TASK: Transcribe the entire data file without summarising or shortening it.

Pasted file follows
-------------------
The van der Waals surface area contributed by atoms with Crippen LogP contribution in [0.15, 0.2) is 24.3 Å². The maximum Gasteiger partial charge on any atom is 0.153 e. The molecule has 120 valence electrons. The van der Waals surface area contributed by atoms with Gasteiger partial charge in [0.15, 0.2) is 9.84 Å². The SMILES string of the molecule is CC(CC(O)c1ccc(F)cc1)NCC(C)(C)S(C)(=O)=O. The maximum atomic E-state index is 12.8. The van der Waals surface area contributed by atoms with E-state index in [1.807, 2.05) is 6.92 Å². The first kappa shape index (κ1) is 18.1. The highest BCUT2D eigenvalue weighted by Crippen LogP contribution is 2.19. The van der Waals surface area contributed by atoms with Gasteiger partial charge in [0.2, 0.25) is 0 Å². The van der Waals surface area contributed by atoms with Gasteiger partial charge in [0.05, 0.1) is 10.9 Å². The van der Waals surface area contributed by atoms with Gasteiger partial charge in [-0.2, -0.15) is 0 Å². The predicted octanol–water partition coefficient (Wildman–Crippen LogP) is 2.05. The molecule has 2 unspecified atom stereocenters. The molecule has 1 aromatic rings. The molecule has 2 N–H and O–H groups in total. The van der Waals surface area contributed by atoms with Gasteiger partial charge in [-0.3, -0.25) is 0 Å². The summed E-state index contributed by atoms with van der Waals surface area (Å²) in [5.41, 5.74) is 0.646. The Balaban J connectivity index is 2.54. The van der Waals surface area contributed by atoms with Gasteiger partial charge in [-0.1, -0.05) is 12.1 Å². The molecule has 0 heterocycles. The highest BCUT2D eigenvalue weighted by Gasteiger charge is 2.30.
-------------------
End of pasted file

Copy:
The van der Waals surface area contributed by atoms with Crippen LogP contribution in [0.15, 0.2) is 24.3 Å². The maximum Gasteiger partial charge on any atom is 0.153 e. The molecule has 120 valence electrons. The van der Waals surface area contributed by atoms with Gasteiger partial charge in [0.15, 0.2) is 9.84 Å². The SMILES string of the molecule is CC(CC(O)c1ccc(F)cc1)NCC(C)(C)S(C)(=O)=O. The maximum atomic E-state index is 12.8. The van der Waals surface area contributed by atoms with E-state index in [1.807, 2.05) is 6.92 Å². The first kappa shape index (κ1) is 18.1. The highest BCUT2D eigenvalue weighted by Crippen LogP contribution is 2.19. The van der Waals surface area contributed by atoms with Gasteiger partial charge in [0.2, 0.25) is 0 Å². The van der Waals surface area contributed by atoms with Gasteiger partial charge in [0.05, 0.1) is 10.9 Å². The van der Waals surface area contributed by atoms with Gasteiger partial charge in [-0.2, -0.15) is 0 Å². The predicted octanol–water partition coefficient (Wildman–Crippen LogP) is 2.05. The molecule has 2 unspecified atom stereocenters. The molecule has 1 aromatic rings. The molecule has 2 N–H and O–H groups in total. The van der Waals surface area contributed by atoms with Gasteiger partial charge in [-0.3, -0.25) is 0 Å². The summed E-state index contributed by atoms with van der Waals surface area (Å²) in [5.41, 5.74) is 0.646. The Balaban J connectivity index is 2.54. The van der Waals surface area contributed by atoms with Gasteiger partial charge in [-0.1, -0.05) is 12.1 Å². The molecule has 0 heterocycles. The highest BCUT2D eigenvalue weighted by Gasteiger charge is 2.30.